Written by Robert J. Siscoe on “The Remnant Newspaper“
Have you ever wondered how to respond to those who equate the efficacy of the Traditional Mass and the Novus Ordo by directing the argument to the level of validity? They rightly point out that any valid Mass is a renewal of Our Lord’s Sacrifice on Calvary, which was of infinite value, and then conclude that as long as a Mass is valid, it, too, is of infinite worth, and therefore equally efficacious for those who attend. They might concede that a scandalously celebrated Mass will have a negative effect on the subjective disposition of those present, which could perhaps lessen the amount of grace they receive, but they will insist (or at least imply) that neither liturgical abuses, nor an unworthy priest, nor watered down prayers or profane music, per se, will lessen the efficacy of the Mass or the fruit to be derived there from.
The answer to the above question (how is the Traditional Mass more efficacious than the Novus Ordo) is found in the distinction between the intrinsic and extrinsic value of the Mass. Before delving into this matter, let us recall the four ends of the Mass. The Catechism of Pope St. Pius X explains them as follows:
“The Sacrifice of the Mass is offered to God for four ends: (1) To honour Him properly, and hence it is called Latreutical; (2) To thank Him for His favours, and hence it is called Eucharistical; (3) To appease Him, make Him due satisfaction for our sins, and to help the souls in Purgatory, and hence it is called Propitiatory; (4) To obtain all the graces necessary for us, and hence it is called Impetratory.”
Intrinsic and Extrinsic Value
When considering the efficacy of the Mass, we must distinguish between the intrinsic value and the extrinsic value. The intrinsic value refers to the efficacious power of the Sacrifice itself. Since the Mass is essentially identical to the Sacrifice of Christ on Calvary, which was of infinite worth, the intrinsic value of any Mass is itself infinite. In Fundamentals of Catholic Dogma, we read:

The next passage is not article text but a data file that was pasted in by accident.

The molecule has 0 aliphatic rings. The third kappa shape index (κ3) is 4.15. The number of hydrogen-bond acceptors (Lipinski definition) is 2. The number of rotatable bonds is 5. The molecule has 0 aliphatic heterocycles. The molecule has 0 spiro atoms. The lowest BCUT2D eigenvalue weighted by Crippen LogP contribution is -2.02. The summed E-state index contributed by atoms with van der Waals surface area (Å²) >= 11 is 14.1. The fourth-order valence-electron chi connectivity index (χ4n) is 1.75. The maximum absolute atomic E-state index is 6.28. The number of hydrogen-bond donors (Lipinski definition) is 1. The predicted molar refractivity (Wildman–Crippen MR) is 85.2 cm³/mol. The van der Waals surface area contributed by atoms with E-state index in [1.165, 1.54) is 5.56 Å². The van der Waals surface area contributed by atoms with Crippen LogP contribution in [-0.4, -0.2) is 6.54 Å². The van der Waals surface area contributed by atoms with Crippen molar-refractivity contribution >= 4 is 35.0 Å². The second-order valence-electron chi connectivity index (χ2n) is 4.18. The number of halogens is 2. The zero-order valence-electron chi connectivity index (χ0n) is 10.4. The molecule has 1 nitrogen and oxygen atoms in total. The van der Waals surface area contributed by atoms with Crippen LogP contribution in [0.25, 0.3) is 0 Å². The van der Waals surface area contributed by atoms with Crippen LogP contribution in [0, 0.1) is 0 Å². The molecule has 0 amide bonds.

“The intrinsic value of the Mass, that is, its peculiar dignity and efficacious power of itself (in actu primo), is infinite, on account of the infinite dignity of the Sacrificial Gift, and of the Primary Sacrificial Priest”. (1)
With respect to the Mass’s extrinsic value, we must make a distinction between the extrinsic value in relation to God to whom it is offered, and the extrinsic value in relation to man for whom it is offered. Since God is an infinite being, and therefore capable of receiving an infinite act, the adoration (latreutical) and thanksgiving (eucharistical) offered to God by virtue of the Sacrifice is itself infinite. (2) But since man is a finite creature who is incapable of receiving infinite effects, the effects of the Mass in relation to man – which are referred to as “the fruits of the Mass” – are limited.
In his magnificent book, The Holy Sacrifice of the Mass, Fr. Nicholas Gihr wrote: “if we consider the Eucharistic Sacrifice in itself… as well as the inscrutable treasures therein enclosed… we perceive how the Holy Mass possesses a value absolutely infinite” and then a little further on added:
“But the case is different when the Eucharistic Sacrifice is considered in its relation to man. From this point of view it aims at procuring our salvation and sanctification, and is, consequently, a means of grace, or rather a source of grace, bringing us the riches of heavenly blessings. (…) The fruits which the Sacrifice of the Mass obtains for us from God are only finite, that is, restricted to a certain number and determining measure… The Sacrifice of the Mass, therefore, with respect to man can have only a restricted efficacy, and in its fruits is capable of only limited application.” (3)
The same author goes on to explain that the limited efficacy “does not lie in the essence or value of the Sacrifice, since it possesses infinite power for producing every effect”. Rather, “the final and decisive reason for the more or less plentiful application of the sacrificial graces is the will of Christ, in other words, is to be sought in the positive ordinance of God”. (4) He explains that, while the Mass itself is an infinite source of grace, when it comes to “the distribution of His gifts, God requires our cooperation”. (5)
The Fruits of the Mass
The fruit that an individual derives from a particular Mass is not based solely on their personal piety and devotion, which is only one factor that determines the amount of grace they receive. There are other factors as well that have a bearing on the efficacy of a particular Mass, such as the holiness of the priest, the external glory given to God by the ritual, and even the general holiness of the Church in its members at a given time. These external factors affect the amount of grace a person receives, in such a way, that a person can derive more fruit from the devout hearing of one Mass, than from an equally devout hearing of a different Mass.